Yes realists, we are only 2-4 as we enter the frigid confines of Target Field.  But as I mentioned in my previous blog, this is a work in progress.  While expectations are high, and the early season schedule presents challenges, those wearing green and gold uniforms are focusing merely at the task at hand.  With 156 games left to the finish line, there will be many revelations in store as the season unfolds.  Today, the Twins christen their home season.  Brett Anderson will take the mound for the Athletics, aiming to spoil another team’s Opening Day in the same fashion King Felix did in Oakland last week.  As always, time will tell.

Matsui Mania Officially Begins In A’s Land

For a guy who
hasn’t even picked up a bat or thrown a ball yet,
Hideki
Matsui
is already
creating quite a stir in the desert. 
This morning, the A’s new slugger arrived at the team’s Papago Park
minor league complex to shoot a commercial for Japanese television.  The commercial is for Komatsu, a
Japanese-based construction company which used to employ Hideki’s father,
Masao
Matsui
, for 23
years. 
Ted Polakowski, our director of minor league
operations, and I looked on with amazement as a small village of people and
vehicles descended on the Papago complex this morning.  Equipment and food trucks, Winnebagos–even an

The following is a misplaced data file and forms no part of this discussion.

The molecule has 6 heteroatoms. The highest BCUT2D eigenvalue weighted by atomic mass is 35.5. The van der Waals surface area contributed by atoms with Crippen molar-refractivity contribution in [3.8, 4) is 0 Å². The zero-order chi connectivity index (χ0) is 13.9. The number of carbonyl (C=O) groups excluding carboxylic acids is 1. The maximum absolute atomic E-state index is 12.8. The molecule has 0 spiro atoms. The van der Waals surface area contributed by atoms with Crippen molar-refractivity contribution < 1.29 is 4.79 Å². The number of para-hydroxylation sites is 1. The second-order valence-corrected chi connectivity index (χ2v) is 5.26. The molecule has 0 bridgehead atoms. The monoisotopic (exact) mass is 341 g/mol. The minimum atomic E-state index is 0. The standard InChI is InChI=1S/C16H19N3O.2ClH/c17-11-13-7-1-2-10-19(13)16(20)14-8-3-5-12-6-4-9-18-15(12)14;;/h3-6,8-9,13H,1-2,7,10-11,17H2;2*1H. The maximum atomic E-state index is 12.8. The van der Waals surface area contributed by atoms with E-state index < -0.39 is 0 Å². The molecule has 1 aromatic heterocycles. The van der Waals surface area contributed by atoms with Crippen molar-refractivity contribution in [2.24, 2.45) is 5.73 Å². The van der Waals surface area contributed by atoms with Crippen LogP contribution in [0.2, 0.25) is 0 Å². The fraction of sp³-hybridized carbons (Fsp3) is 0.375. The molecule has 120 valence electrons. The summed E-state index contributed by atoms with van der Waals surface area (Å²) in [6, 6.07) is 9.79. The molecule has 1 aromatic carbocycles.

industrial forklift–and catering tents served as a backdrop to dozens of local
Little Leaguers who joined Matsui-san on one of the baseball fields for
filming.  However, by early afternoon,
the rains and winds came, and the shoot was cut short. 

 

Matsui.JPG

But Hideki’s
day was far from over.  With the help of
his long-time PR aide, former Japanese sportswriter
Isao
Hirooka
, we then made
Matsui available for his Spring Training debut to both the Bay Area and
Japanese media.  First, there were rows
and rows of Japanese photographers, lined neatly in a small space on the patio
outside the Papago administrative building. 
Clearly, Matsui is a real pro who has posed for these “photo ops”
countless times.  Under bright lighting
and in full Oakland uniform, he waggled his bat, smiled for the cameras and
took a few swings.  Then he switched to
his glove, pounding the pocket and striking a different pose.  I kept thinking, “man, this guy is a real pro.”  Then once the photographers were satisfied,
Matsui seamlessly moved over to one of the picnic tables on the patio.  He sat down and spoke to the Bay Area media
through an interpreter.  He could not
have been more accommodating for the Chronicle’s
Susan Slusser, Bay Area News Group’s Joe
Stiglich
and the other
media.  Then when that session ended, Matsui